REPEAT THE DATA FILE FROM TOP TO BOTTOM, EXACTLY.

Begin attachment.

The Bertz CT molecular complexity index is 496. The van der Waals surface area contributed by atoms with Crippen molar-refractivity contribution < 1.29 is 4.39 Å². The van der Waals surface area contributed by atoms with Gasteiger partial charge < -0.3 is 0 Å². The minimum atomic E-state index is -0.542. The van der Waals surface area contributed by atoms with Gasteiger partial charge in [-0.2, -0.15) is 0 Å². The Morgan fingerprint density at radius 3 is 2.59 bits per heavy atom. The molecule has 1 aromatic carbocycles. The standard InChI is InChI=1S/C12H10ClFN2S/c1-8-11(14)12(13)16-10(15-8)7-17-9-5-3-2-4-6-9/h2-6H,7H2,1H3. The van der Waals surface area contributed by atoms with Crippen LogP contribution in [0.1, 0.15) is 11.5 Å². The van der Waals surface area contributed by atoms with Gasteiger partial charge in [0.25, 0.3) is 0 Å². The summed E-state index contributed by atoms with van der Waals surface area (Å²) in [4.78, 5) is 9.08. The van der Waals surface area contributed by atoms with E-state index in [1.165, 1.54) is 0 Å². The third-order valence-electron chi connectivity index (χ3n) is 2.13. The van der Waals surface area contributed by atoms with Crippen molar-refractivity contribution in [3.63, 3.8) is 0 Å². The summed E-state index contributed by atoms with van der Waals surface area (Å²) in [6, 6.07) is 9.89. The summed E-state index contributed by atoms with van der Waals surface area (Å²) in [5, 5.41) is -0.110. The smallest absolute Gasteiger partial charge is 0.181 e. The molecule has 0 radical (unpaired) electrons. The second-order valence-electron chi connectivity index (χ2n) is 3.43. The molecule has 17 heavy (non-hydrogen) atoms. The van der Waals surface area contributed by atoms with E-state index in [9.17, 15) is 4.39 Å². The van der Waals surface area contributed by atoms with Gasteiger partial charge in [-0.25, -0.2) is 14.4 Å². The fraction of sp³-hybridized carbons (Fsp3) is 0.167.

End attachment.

The Bertz CT molecular complexity index is 496. The van der Waals surface area contributed by atoms with Crippen molar-refractivity contribution < 1.29 is 4.39 Å². The van der Waals surface area contributed by atoms with Gasteiger partial charge < -0.3 is 0 Å². The minimum atomic E-state index is -0.542. The van der Waals surface area contributed by atoms with Gasteiger partial charge in [-0.2, -0.15) is 0 Å². The Morgan fingerprint density at radius 3 is 2.59 bits per heavy atom. The molecule has 1 aromatic carbocycles. The standard InChI is InChI=1S/C12H10ClFN2S/c1-8-11(14)12(13)16-10(15-8)7-17-9-5-3-2-4-6-9/h2-6H,7H2,1H3. The van der Waals surface area contributed by atoms with Crippen LogP contribution in [0.1, 0.15) is 11.5 Å². The van der Waals surface area contributed by atoms with Gasteiger partial charge in [0.25, 0.3) is 0 Å². The summed E-state index contributed by atoms with van der Waals surface area (Å²) in [4.78, 5) is 9.08. The van der Waals surface area contributed by atoms with E-state index in [1.165, 1.54) is 0 Å². The third-order valence-electron chi connectivity index (χ3n) is 2.13. The van der Waals surface area contributed by atoms with Crippen molar-refractivity contribution in [3.63, 3.8) is 0 Å². The summed E-state index contributed by atoms with van der Waals surface area (Å²) in [6, 6.07) is 9.89. The summed E-state index contributed by atoms with van der Waals surface area (Å²) in [5, 5.41) is -0.110. The smallest absolute Gasteiger partial charge is 0.181 e. The molecule has 0 radical (unpaired) electrons. The second-order valence-electron chi connectivity index (χ2n) is 3.43. The molecule has 17 heavy (non-hydrogen) atoms. The van der Waals surface area contributed by atoms with E-state index in [9.17, 15) is 4.39 Å². The van der Waals surface area contributed by atoms with Gasteiger partial charge in [-0.25, -0.2) is 14.4 Å². The fraction of sp³-hybridized carbons (Fsp3) is 0.167.